New Survey Shows Vast Differences in Patient, Provider Views of Telehealth

FJ Thomas

Sarasota, FL ( – Recent studies have suggested that telehealth frequency may be directly related to a physician’s perception of its use. While some estimates show that telehealth visits accounted for as much 69 percent of doctor’s visits during the pandemic, recent statistics have shown a decrease the last few months.

A myriad of studies and firsthand accounts have shown that telehealth services can save time and money. For instance, Kaiser Permanente has reduced ER visits by 60 percent with the use of a 24/7 video health center, saving more than 1,800 hospital admissions and 4,800 hospital bed-days.

While telehealth has proven it offers much benefit and cost savings, according to a new McKinsey & Company report, only a small percent of physicians find it more convenient. In fact, the perspectives of telehealth by patients and physicians vary drastically.

McKinsey surveyed 1,370 providers across primary-care, cardiology, and orthopedic-surgery specialties. The surveys were conducted online in 2020 from April 27 to May 5th, July 22nd to 27th, and September 22nd to 27th. The final survey was conducted from March 25th through April 5th of last year. Multiple consumer surveys were released starting in March 2020 and continued until August 23rd of last year.

Sixty percent of patients stated they chose telehealth because it was more convenient. Over half at 55 percent of patients stated they were more satisfied with telehealth care than they were in person care. Forty percent of patients stated they would continue to use telehealth after the pandemic, and 63 percent were interested in more virtual options.

By comparison, only 36 percent of physicians felt that telehealth was more convenient, and only 32 percent believed that it could improve the patient experience. Ten percent of physicians expected telehealth visits to account for 10 percent of total visits. Only 14 percent of have invested in a digital platform, and only 8 percent have invested in a text messaging platform.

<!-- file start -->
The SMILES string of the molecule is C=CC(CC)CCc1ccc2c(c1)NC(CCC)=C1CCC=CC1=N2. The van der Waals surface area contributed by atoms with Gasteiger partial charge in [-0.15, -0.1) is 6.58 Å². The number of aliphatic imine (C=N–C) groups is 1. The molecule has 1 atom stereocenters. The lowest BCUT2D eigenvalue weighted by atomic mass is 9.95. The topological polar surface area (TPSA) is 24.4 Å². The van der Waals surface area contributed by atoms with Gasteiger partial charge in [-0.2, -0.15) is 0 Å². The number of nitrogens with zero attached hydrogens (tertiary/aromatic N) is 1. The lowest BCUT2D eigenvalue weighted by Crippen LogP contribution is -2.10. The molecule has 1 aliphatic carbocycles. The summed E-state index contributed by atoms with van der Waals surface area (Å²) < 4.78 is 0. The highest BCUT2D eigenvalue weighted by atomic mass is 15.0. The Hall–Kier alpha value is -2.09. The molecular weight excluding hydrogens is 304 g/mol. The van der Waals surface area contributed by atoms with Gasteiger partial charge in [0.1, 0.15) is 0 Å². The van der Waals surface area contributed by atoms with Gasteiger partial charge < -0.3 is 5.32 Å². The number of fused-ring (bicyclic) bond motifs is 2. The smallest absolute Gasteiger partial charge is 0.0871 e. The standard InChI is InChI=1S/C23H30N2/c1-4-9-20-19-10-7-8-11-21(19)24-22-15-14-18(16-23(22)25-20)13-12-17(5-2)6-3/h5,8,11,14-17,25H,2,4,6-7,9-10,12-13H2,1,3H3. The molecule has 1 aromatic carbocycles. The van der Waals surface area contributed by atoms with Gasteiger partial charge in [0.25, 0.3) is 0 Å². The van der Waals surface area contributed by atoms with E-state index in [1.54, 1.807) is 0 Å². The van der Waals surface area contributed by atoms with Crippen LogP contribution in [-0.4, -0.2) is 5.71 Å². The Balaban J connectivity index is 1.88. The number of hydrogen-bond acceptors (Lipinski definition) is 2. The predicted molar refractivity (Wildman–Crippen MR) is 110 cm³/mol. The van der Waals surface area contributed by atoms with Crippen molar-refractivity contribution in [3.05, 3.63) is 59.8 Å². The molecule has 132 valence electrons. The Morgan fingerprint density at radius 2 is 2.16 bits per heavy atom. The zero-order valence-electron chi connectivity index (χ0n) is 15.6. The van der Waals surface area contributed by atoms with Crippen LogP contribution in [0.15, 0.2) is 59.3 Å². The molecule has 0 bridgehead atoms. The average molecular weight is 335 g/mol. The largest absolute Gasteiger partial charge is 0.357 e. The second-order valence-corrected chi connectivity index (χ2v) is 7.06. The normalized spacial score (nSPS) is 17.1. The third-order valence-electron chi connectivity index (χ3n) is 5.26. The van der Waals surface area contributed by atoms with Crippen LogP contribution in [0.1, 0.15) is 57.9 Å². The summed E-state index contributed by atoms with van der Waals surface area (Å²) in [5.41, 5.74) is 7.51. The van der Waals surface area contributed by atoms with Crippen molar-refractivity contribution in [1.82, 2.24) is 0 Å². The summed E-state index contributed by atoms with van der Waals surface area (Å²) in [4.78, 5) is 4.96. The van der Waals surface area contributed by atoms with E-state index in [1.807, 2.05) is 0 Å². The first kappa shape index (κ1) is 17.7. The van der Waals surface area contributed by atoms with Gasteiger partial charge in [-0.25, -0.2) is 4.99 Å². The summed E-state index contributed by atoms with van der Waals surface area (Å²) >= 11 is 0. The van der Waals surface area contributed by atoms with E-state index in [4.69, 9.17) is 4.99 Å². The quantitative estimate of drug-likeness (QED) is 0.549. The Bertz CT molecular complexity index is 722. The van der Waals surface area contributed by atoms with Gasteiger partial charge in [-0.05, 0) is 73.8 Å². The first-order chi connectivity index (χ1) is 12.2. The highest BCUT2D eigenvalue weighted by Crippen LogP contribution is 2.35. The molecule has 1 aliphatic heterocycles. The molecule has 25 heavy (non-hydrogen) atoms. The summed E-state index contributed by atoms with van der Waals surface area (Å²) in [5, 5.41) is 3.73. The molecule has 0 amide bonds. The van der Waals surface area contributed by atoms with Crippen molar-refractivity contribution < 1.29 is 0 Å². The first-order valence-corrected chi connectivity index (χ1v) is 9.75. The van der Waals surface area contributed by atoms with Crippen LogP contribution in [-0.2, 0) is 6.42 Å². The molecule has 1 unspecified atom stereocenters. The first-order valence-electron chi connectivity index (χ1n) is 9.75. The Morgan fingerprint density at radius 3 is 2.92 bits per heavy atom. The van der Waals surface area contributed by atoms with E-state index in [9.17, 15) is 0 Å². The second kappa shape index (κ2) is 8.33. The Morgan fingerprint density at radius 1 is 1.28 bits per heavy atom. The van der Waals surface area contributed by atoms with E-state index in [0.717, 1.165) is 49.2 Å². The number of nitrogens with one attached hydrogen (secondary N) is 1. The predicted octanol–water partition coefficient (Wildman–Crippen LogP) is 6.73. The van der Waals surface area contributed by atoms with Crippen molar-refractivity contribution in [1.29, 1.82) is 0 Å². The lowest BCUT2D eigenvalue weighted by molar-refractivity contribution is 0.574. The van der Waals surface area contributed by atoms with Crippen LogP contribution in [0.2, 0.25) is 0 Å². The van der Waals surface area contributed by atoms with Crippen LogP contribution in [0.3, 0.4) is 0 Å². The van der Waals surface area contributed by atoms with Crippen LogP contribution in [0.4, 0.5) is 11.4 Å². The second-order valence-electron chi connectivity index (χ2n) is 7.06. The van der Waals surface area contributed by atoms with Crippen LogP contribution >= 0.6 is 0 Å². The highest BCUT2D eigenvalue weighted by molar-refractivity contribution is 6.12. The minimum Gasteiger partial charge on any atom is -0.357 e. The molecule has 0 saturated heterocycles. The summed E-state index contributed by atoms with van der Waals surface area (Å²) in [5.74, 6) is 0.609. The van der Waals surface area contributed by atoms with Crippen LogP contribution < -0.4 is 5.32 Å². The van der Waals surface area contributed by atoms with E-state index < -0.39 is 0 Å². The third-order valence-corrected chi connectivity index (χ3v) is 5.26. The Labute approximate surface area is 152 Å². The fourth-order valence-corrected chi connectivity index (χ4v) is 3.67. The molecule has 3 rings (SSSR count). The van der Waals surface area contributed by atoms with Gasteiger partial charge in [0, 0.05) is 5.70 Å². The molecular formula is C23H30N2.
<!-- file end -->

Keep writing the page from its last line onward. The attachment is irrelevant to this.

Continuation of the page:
While the level of severity of conditions and appropriateness of care are definitely factors in the type of visit, the report also found that the physician confidence in the effectiveness of telehealth has declined since July 2020 when confidence was at an all-time high. Confidence levels dropped by 5 percentage points for new patient visits with physical exam, 16 points for new patience with no physical exam, and 10 percentage points for follow up visits. For preoperative consults, confidence levels dropped 17 percentage points, and for post-operative follow up the confidence levels dropped 9 points.

In a previous McKinsey survey, 58 percent of physicians reported that they had lost patients to other providers or health systems since the start of the pandemic. Thirty five percent of the patients polled cited patient experience as their reason for switching providers. While providers may be slow to jump on the telehealth bandwagon, utilizing virtual options may eventually be critical to retaining their practice.